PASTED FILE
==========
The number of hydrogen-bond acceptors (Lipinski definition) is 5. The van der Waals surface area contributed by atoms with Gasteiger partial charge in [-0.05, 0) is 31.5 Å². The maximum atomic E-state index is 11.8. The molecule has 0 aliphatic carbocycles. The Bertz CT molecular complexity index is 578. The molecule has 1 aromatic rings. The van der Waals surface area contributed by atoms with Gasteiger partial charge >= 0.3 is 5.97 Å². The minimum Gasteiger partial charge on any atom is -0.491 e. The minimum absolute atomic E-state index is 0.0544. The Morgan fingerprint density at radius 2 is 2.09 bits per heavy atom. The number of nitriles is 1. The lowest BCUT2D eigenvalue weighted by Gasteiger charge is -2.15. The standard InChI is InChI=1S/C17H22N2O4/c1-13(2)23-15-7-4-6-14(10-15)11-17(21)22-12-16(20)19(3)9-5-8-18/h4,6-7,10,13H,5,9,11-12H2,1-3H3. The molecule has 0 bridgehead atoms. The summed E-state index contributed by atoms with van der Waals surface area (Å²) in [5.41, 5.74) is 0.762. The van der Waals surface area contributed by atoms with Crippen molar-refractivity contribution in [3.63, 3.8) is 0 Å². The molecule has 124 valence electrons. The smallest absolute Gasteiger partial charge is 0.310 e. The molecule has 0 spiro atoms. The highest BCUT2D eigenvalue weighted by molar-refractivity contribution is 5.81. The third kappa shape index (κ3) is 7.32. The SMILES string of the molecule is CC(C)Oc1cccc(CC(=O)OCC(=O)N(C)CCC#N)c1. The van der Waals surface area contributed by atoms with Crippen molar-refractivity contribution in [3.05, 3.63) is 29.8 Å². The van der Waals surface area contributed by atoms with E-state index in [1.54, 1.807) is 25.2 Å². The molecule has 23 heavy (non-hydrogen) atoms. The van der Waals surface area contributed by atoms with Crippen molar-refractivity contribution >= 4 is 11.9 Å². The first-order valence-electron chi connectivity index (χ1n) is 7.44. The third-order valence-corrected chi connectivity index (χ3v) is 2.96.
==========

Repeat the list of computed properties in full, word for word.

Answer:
The number of hydrogen-bond acceptors (Lipinski definition) is 5. The van der Waals surface area contributed by atoms with Gasteiger partial charge in [-0.05, 0) is 31.5 Å². The maximum atomic E-state index is 11.8. The molecule has 0 aliphatic carbocycles. The Bertz CT molecular complexity index is 578. The molecule has 1 aromatic rings. The van der Waals surface area contributed by atoms with Gasteiger partial charge >= 0.3 is 5.97 Å². The minimum Gasteiger partial charge on any atom is -0.491 e. The minimum absolute atomic E-state index is 0.0544. The Morgan fingerprint density at radius 2 is 2.09 bits per heavy atom. The number of nitriles is 1. The lowest BCUT2D eigenvalue weighted by Gasteiger charge is -2.15. The standard InChI is InChI=1S/C17H22N2O4/c1-13(2)23-15-7-4-6-14(10-15)11-17(21)22-12-16(20)19(3)9-5-8-18/h4,6-7,10,13H,5,9,11-12H2,1-3H3. The molecule has 0 bridgehead atoms. The summed E-state index contributed by atoms with van der Waals surface area (Å²) in [5.41, 5.74) is 0.762. The van der Waals surface area contributed by atoms with Crippen molar-refractivity contribution in [3.63, 3.8) is 0 Å². The molecule has 124 valence electrons. The smallest absolute Gasteiger partial charge is 0.310 e. The molecule has 0 spiro atoms. The highest BCUT2D eigenvalue weighted by molar-refractivity contribution is 5.81. The third kappa shape index (κ3) is 7.32. The SMILES string of the molecule is CC(C)Oc1cccc(CC(=O)OCC(=O)N(C)CCC#N)c1. The van der Waals surface area contributed by atoms with Crippen molar-refractivity contribution in [3.05, 3.63) is 29.8 Å². The van der Waals surface area contributed by atoms with E-state index in [1.54, 1.807) is 25.2 Å². The molecule has 23 heavy (non-hydrogen) atoms. The van der Waals surface area contributed by atoms with Crippen molar-refractivity contribution >= 4 is 11.9 Å². The first-order valence-electron chi connectivity index (χ1n) is 7.44. The third-order valence-corrected chi connectivity index (χ3v) is 2.96.